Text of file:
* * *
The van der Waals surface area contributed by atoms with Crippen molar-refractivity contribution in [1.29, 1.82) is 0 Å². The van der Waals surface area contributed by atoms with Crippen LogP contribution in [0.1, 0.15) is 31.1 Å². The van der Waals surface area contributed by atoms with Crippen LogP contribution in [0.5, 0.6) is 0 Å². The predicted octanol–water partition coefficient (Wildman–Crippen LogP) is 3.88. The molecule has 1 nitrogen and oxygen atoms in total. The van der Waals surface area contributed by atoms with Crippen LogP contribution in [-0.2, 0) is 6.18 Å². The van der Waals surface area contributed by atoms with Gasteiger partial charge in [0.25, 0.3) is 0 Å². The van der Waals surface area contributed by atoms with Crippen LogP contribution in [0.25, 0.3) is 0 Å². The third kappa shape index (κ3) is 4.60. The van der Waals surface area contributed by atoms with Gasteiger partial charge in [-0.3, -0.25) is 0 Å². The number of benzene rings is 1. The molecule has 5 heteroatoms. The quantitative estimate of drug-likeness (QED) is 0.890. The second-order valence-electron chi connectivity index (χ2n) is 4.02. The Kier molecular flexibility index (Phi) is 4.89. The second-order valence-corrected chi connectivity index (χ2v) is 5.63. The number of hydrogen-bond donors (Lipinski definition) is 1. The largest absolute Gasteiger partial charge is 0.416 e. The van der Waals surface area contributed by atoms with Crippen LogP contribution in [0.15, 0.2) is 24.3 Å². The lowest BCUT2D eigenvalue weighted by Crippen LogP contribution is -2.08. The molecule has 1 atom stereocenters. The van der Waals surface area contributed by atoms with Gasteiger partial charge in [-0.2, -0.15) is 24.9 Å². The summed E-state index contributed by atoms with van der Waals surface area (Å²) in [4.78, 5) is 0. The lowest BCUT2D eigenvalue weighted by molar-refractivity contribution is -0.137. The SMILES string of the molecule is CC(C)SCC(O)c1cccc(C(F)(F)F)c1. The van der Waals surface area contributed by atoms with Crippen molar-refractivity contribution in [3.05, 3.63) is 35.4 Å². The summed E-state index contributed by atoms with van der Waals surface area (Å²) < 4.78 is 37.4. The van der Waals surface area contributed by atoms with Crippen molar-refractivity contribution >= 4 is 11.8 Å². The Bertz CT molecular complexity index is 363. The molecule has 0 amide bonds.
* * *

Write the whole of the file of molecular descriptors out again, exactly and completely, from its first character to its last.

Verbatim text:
The van der Waals surface area contributed by atoms with Crippen molar-refractivity contribution in [1.29, 1.82) is 0 Å². The van der Waals surface area contributed by atoms with Crippen LogP contribution in [0.1, 0.15) is 31.1 Å². The van der Waals surface area contributed by atoms with Crippen LogP contribution in [0.5, 0.6) is 0 Å². The predicted octanol–water partition coefficient (Wildman–Crippen LogP) is 3.88. The molecule has 1 nitrogen and oxygen atoms in total. The van der Waals surface area contributed by atoms with Crippen LogP contribution in [-0.2, 0) is 6.18 Å². The van der Waals surface area contributed by atoms with Gasteiger partial charge in [0.25, 0.3) is 0 Å². The van der Waals surface area contributed by atoms with Crippen LogP contribution in [0.25, 0.3) is 0 Å². The third kappa shape index (κ3) is 4.60. The van der Waals surface area contributed by atoms with Gasteiger partial charge in [-0.3, -0.25) is 0 Å². The number of benzene rings is 1. The molecule has 5 heteroatoms. The quantitative estimate of drug-likeness (QED) is 0.890. The second-order valence-electron chi connectivity index (χ2n) is 4.02. The Kier molecular flexibility index (Phi) is 4.89. The second-order valence-corrected chi connectivity index (χ2v) is 5.63. The number of hydrogen-bond donors (Lipinski definition) is 1. The largest absolute Gasteiger partial charge is 0.416 e. The van der Waals surface area contributed by atoms with Crippen LogP contribution in [0.15, 0.2) is 24.3 Å². The lowest BCUT2D eigenvalue weighted by Crippen LogP contribution is -2.08. The molecule has 1 atom stereocenters. The van der Waals surface area contributed by atoms with Gasteiger partial charge in [-0.2, -0.15) is 24.9 Å². The summed E-state index contributed by atoms with van der Waals surface area (Å²) in [4.78, 5) is 0. The lowest BCUT2D eigenvalue weighted by molar-refractivity contribution is -0.137. The SMILES string of the molecule is CC(C)SCC(O)c1cccc(C(F)(F)F)c1. The van der Waals surface area contributed by atoms with Crippen molar-refractivity contribution in [3.05, 3.63) is 35.4 Å². The summed E-state index contributed by atoms with van der Waals surface area (Å²) < 4.78 is 37.4. The van der Waals surface area contributed by atoms with Crippen molar-refractivity contribution >= 4 is 11.8 Å². The Bertz CT molecular complexity index is 363. The molecule has 0 amide bonds.